Revisiting the Reviled — Guy Ritchie Took a ‘Revolver’ and Shot Himself in the Foot

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Every week with Revisiting the Reviled, Sean looks at a film that was meant to appeal to geeks and failed, often miserably.

For a brief period it seemed that Guy Ritchie would be a major force in cinema. With Lock, Stock, and Two Smoking Barrels and Snatch, Ritchie quickly established himself as a kind Cockney version of Quentin Tarantino. His first two films were lively, funny, and entertaining crime stories. Then something happened, and Ritchie’s filmmaking output would never be the same. As happened to many a poor soul before him, Guy Ritchie soon found himself married to Madonna. Ritchie would then use the clout following Snatch to make Swept Away, a remake of the 1974 film by Lina Wertmüller, which would star the director’s new wife. It was a critical and commercial bomb, resulting with a 5% on Rotten Tomatoes and earning less than a million dollars at the box office worldwide. Following the debacle that was Swept Away, Ritchie’s next film was being sold as a return to form from the director. But Revolver wasn’t that return to form. It was completed in 2005, and wallowed in distribution hell until finally getting a limited theatrical release in 2007, earning less than $100,000 in its U.S. theatrical run.

Typically I extend a lot of goodwill towards ambitious failures, and Revolver is most certainly that. But this isn’t the kind of ambitious failure that hints at glimmers of brilliance that are just slightly out of reach, Revolver is a film of such wildly misguided ambition that any narrative coherency is lost in translation. Because Ritchie didn’t make Revolver as another stylized crime caper, he loaded the film with allusions to numerology and the Kabbalah. Like most people, I have little understanding of both numerology and Kabbalah, which might explain just why Revolver is such an unwieldy mess – kind of like The Astrologer, a crazed unreleased movie from the ‘70s that is heavily influenced by numerology and similarly incomprehensible. If we were to look at the marriage between Ritchie and Madonna, one could say that she got a British accent and he got a lesson in Kabbalah. Simply put, nobody wins.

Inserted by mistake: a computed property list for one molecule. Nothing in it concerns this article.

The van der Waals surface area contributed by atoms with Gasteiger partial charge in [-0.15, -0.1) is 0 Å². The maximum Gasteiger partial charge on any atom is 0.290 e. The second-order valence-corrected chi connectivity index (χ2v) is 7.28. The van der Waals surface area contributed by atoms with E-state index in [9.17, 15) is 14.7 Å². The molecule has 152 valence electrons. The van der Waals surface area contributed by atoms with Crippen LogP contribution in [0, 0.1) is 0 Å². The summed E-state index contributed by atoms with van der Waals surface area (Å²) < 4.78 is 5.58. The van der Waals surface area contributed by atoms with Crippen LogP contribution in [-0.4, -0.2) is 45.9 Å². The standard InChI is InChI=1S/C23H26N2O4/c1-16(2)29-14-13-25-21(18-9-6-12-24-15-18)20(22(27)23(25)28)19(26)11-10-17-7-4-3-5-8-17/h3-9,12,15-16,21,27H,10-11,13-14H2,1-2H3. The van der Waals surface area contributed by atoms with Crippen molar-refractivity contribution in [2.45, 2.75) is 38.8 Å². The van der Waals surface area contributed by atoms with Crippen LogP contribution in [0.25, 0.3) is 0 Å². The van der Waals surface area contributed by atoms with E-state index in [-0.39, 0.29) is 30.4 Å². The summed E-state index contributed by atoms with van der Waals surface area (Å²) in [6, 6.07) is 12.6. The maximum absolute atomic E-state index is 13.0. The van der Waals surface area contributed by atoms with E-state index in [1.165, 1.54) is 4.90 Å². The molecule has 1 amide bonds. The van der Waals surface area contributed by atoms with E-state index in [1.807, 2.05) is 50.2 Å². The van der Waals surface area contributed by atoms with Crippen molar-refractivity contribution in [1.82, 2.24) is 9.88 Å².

The plot, if you can call it that, of Revolver revolves around Jake Green (Jason Statham), who has just been released from a seven-year prison sentence. Sometime following his release, he goes to the casino operated by Dorothy Macha (Ray Liotta), a brutal mobster who wronged Jake years prior. After winning a large chunk of change off Macha playing some kind of game, it’s all remarkably unclear, Macha puts out a hit on Jake. Before the bullets fly, Jake is aided by Zach (Vincent Pastore) and Avi (André Benjamin), who usher him to safety before making Jake work for them. Jake has come down with a mysterious illness and only these two, I think, can help – again, all of this is so unclear, and then the mysterious illness seems to just fade from the story. Jake, Zach, and Avi enter into a tenuous partnership that sees them ripping off Macha and turning his life into a living hell, fanning the flames of violent feuds. Macha is facing pressure from Sam Gold, a mysterious mover and shaker behind the scenes of the criminal underworld. There’s also Asian gangsters and a hitman known as Sorter (Mark Strong), and they do stuff for various reasons that make little to no sense. I could attempt to explain some of the twists that occur towards the end of Revolver, but even after rewinding certain scenes a couple of times, I have no fucking clue what in the hell was happening.